Wednesday, March 2, 2016

Donald Trump & The K-Street Boys: Has The Train Left The Station?

March 2, 2016--8:00 AM CT

Super Tuesday has come and gone.  We now have a slightly clearer picture of the shape of the GOP race for the presidential nomination.  Donald J. Trump had a good night on Tuesday, though not quite as good as some of the pundits were predicting beforehand.  Overall, Trump won seven of the states awarding delegates on Super Tuesday.  Ted Cruz picked up three wins, while Marco Rubio notched his first victory by winning the Minnesota Caucuses.  That puts the total at ten wins for Trump, four for Cruz, and one for Rubio.  No other candidate has won a state yet.  The question is whether or not winning states matters?  The short answer is no but it is much more complicated than that.

Why Winning States Does Not Matter

The race for the presidential nomination isn't about winning states, it's about winning delegates.  It's all about the method of delegate allocation and compiling enough delegates to win (or deny your opponents the win).  In the GOP it is a case of simple math.  There are a total of 2472 delegates available to be won by candidates seeking the nomination.  To secure the nomination before the Republican National Convention is held in Cleveland this July, a candidate needs to secure at least 1237 delegates.  So, winning the most states should mean the candidate who does so wins the nomination, right?  Wrong!  There are three important factors that help determine who wins the nomination:  (1) Where a candidate wins, (2) the margin of victory and, (3) the rules of delegate allocation.  Let's take a look at these in order.

Where a Candidate Wins

Winning the nomination for president in the GOP is a little like winning the presidency itself...which states a candidate wins matters more than how many.  The simple reason for this is that all states are not equal.  Some states are larger than others and have bigger populations.  Some smaller states have large populations while some large states have small populations.  Winning Georgia or South Carolina is far more important than winning Montana or Alaska.  It is similar to the Electoral College strategy employed by the nominees for president.  States with more electoral votes are worth more to a candidate than states with fewer numbers of electoral votes.  The difference is that in the Electoral College all states are winner take all (except Maine and Nebraska).  Most states in the Republican primaries are either proportional or a hybrid system that allows the winner to take most of the delegates.  Winning in the winner take all states and winner take most states is far more important than winning in the purely proportional states.  For example, Donald Trump notched two victories on Tuesday in purely proportional states (Virginia and Vermont) but only gained one more delegate than his rivals between the two states.  On the other hand, Ted Cruz won in Texas and secured more than twice as many delegates there as the runner up, Donald Trump.  Additionally, states that traditionally vote Republican are more important than states that are swing states or traditionally vote Democratically because loyal states get bonus delegates.  So, where a candidate wins matters.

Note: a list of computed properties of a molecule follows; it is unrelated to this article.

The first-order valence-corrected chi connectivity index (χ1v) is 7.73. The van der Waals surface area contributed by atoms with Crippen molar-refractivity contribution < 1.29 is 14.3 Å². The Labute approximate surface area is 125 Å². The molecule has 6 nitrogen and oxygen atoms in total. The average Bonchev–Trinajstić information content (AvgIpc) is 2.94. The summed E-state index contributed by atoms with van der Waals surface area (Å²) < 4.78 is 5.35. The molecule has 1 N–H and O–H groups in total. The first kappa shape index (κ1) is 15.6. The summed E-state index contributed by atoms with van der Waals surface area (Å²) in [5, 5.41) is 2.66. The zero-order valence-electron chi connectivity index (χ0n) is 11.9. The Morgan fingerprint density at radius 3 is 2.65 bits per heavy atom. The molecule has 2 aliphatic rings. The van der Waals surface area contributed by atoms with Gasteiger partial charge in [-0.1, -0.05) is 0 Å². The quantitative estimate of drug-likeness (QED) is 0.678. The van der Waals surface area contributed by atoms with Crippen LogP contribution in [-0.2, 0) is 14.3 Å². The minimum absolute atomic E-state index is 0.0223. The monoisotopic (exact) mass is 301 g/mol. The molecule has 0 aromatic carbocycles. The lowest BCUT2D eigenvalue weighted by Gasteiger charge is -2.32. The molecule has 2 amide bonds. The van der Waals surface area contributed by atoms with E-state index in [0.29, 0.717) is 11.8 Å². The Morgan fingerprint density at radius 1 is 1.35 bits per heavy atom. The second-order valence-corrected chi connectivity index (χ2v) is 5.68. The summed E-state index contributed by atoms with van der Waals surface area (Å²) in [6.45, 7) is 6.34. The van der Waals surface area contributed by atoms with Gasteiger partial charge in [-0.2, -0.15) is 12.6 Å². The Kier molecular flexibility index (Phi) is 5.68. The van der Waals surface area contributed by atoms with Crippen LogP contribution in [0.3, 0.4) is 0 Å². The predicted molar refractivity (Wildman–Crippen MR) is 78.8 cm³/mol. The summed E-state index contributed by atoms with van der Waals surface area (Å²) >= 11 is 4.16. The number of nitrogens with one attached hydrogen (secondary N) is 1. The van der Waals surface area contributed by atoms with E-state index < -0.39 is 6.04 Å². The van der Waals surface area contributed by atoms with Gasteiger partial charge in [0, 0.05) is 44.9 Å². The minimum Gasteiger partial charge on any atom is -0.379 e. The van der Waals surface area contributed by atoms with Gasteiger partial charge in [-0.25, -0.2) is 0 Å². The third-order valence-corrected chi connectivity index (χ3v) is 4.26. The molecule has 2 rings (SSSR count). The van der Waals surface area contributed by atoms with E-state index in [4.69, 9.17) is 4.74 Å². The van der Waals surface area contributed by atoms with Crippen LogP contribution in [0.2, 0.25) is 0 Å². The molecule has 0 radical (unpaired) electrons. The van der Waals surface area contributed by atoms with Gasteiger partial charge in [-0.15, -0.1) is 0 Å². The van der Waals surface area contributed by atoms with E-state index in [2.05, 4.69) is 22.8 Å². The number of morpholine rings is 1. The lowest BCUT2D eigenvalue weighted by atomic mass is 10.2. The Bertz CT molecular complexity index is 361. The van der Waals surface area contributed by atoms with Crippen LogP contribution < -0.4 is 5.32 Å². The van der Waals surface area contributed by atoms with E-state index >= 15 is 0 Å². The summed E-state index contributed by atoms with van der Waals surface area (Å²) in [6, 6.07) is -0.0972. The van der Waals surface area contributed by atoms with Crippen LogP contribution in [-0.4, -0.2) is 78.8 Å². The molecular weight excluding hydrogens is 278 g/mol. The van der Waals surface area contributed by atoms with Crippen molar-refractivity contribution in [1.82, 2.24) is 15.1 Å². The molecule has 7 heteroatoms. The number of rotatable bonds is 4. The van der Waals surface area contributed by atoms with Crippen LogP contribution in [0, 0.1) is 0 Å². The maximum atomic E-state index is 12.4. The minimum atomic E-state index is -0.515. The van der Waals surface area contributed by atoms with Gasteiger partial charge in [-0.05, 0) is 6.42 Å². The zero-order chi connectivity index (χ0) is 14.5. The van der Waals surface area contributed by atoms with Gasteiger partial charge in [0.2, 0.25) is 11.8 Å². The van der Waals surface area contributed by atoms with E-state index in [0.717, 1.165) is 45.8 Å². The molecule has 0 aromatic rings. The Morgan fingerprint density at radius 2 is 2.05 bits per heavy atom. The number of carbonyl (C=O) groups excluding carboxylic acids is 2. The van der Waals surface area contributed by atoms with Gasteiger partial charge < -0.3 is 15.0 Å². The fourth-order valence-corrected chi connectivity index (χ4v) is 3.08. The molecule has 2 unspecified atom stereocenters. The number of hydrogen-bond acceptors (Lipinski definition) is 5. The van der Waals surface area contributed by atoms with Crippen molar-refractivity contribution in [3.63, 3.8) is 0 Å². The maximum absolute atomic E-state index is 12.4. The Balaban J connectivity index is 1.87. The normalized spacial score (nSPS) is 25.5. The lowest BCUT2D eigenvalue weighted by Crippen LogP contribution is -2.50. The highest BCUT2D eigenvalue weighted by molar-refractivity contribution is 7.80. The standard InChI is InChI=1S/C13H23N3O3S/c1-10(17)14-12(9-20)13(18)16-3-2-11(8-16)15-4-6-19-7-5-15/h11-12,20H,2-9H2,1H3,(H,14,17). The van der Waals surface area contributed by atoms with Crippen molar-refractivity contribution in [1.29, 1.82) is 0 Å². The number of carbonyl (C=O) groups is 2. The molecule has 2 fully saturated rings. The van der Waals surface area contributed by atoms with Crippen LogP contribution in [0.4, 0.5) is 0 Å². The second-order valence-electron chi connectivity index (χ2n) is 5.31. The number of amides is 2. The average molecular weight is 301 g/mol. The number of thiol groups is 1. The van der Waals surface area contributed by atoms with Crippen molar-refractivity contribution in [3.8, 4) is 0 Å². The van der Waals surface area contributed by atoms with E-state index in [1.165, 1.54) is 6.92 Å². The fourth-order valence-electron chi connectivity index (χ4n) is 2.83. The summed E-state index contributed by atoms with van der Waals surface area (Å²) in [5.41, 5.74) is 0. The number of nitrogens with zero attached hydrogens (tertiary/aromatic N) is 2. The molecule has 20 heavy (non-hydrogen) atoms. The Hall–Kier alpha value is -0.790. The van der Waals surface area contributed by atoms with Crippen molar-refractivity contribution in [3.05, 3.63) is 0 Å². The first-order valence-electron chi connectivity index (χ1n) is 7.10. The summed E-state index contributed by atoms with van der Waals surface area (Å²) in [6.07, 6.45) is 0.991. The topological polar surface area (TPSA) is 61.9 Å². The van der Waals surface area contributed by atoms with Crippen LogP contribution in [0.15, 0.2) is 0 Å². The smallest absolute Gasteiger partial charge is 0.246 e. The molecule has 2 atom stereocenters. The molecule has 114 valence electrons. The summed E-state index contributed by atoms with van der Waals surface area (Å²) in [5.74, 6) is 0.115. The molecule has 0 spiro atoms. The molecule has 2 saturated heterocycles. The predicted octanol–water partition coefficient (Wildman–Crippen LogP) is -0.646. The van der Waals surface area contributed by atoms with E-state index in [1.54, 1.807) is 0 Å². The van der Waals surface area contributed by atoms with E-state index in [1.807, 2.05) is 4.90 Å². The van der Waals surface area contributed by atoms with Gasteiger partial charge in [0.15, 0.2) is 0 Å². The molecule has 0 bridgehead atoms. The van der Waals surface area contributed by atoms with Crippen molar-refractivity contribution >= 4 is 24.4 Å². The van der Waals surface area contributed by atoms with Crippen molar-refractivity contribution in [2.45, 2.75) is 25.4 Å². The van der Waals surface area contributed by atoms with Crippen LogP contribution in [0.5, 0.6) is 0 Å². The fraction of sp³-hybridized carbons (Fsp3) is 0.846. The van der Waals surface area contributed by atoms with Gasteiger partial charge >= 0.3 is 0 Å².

The Margin of Victory

In addition to the location of a victory, the margin of victory also matters.  In many states, winning 50% of the vote triggers a winner take all landslide for the victor.  In a two-way race achieving 50% is pretty easy.  In a three way contest it is much tougher.  None of the candidates has been able to get to 50% in any state so far.  If nobody gets to 50% then most of the delegates are awarded proportionally based on the congressional district vote and the statewide vote, with some exceptions.  Oklahoma, for example, allocated its 43 delegates proportionally to each candidate that earned at least 20% in a congressional district, which resulted in Ted Cruz winning two more delegates than Trump and three more than Rubio.  Combined with where, the margin of victory also matters. 

The Rules of Delegate Allocation

Finally, the rules are very important when it comes to delegate allocation.  For example, South Carolina employed a hybrid winner take all system that allowed Donald Trump to win all the delegates with about 35% of the vote.  Yet, in Arkansas, Trump earned a similar percentage of the vote but only got 42.5% of the delegates while Cruz and Rubio combined to take the other 57.5%.  As the race moves forward, a few states will allocate their delegates on a winner take all basis after March 15th.  Winning these states will matter more than winning the proportional states.  The biggest prizes are Ohio and Florida on March 15th with 66 and 99 delegates, respectively. 

State of the race on March 2nd

Following the voting on Super Tuesday, Donald Trump has opened up a good lead on his rivals.  My count, based on the totals reported by the Green Papers, is as follows:
  • Donald Trump      334 delegates (46.8%)
  • Ted Cruz               228 delegates (32.0%)
  • Marco Rubio        117 delegates (16.4%)
  • John Kasich           28 delegates (3.9%)
  • Ben Carson              6 delegates  (0.8%)
At this point, Trump has a commanding edge in the delegate count but his lead is not insurmountable.  Until he gets to 50% of the delegates, the train is still in the station.  The conductor has given the final 'All Aboard' call but the wheels aren't quite moving.  Yet.


1 comment:

  1. Nomar Demagoguery 2016March 7, 2016 at 7:39 AM

    It'll be interesting to dissect the developments in the political arena for the upcoming week [Michigan/Mississippi]. Are we looking at a swing in momentum for the Trump Train [Ted O'Canada Cruz]? Or, does logic indicate a political climate change in favor of a more 'plausible' candidate that is 'anti-establishment' imagery?

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